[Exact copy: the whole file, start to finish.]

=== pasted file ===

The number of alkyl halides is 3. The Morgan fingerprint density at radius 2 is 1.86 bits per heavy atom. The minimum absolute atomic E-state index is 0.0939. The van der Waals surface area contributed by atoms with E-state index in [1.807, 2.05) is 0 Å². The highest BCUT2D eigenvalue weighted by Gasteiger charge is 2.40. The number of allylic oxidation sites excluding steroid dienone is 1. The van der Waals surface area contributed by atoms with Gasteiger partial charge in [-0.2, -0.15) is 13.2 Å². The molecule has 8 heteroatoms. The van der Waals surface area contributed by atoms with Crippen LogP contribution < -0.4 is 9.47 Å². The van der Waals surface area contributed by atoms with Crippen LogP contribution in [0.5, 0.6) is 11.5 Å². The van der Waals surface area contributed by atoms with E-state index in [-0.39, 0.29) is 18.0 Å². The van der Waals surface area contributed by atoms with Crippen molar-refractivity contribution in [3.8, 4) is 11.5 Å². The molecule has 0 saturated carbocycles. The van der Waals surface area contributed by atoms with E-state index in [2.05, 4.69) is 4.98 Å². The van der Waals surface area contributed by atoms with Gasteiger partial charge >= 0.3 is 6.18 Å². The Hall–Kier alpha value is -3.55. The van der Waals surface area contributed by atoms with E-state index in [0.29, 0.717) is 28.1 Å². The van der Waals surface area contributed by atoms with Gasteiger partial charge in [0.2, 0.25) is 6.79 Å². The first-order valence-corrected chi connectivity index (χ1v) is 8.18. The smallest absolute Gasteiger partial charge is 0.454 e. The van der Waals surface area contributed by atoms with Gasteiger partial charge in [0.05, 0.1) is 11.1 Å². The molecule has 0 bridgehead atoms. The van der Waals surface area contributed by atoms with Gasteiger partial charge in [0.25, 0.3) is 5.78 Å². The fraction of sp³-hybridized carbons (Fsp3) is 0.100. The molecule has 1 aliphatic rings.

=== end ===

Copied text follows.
The number of alkyl halides is 3. The Morgan fingerprint density at radius 2 is 1.86 bits per heavy atom. The minimum absolute atomic E-state index is 0.0939. The van der Waals surface area contributed by atoms with E-state index in [1.807, 2.05) is 0 Å². The highest BCUT2D eigenvalue weighted by Gasteiger charge is 2.40. The number of allylic oxidation sites excluding steroid dienone is 1. The van der Waals surface area contributed by atoms with Gasteiger partial charge in [-0.2, -0.15) is 13.2 Å². The molecule has 8 heteroatoms. The van der Waals surface area contributed by atoms with Crippen LogP contribution < -0.4 is 9.47 Å². The van der Waals surface area contributed by atoms with Crippen LogP contribution in [0.5, 0.6) is 11.5 Å². The van der Waals surface area contributed by atoms with E-state index in [-0.39, 0.29) is 18.0 Å². The van der Waals surface area contributed by atoms with Crippen molar-refractivity contribution in [3.8, 4) is 11.5 Å². The molecule has 0 saturated carbocycles. The van der Waals surface area contributed by atoms with E-state index in [2.05, 4.69) is 4.98 Å². The van der Waals surface area contributed by atoms with Gasteiger partial charge >= 0.3 is 6.18 Å². The Hall–Kier alpha value is -3.55. The van der Waals surface area contributed by atoms with E-state index in [0.29, 0.717) is 28.1 Å². The van der Waals surface area contributed by atoms with Gasteiger partial charge in [0.2, 0.25) is 6.79 Å². The first-order valence-corrected chi connectivity index (χ1v) is 8.18. The smallest absolute Gasteiger partial charge is 0.454 e. The van der Waals surface area contributed by atoms with Gasteiger partial charge in [0.05, 0.1) is 11.1 Å². The molecule has 0 bridgehead atoms. The van der Waals surface area contributed by atoms with Gasteiger partial charge in [0.25, 0.3) is 5.78 Å². The fraction of sp³-hybridized carbons (Fsp3) is 0.100. The molecule has 1 aliphatic rings.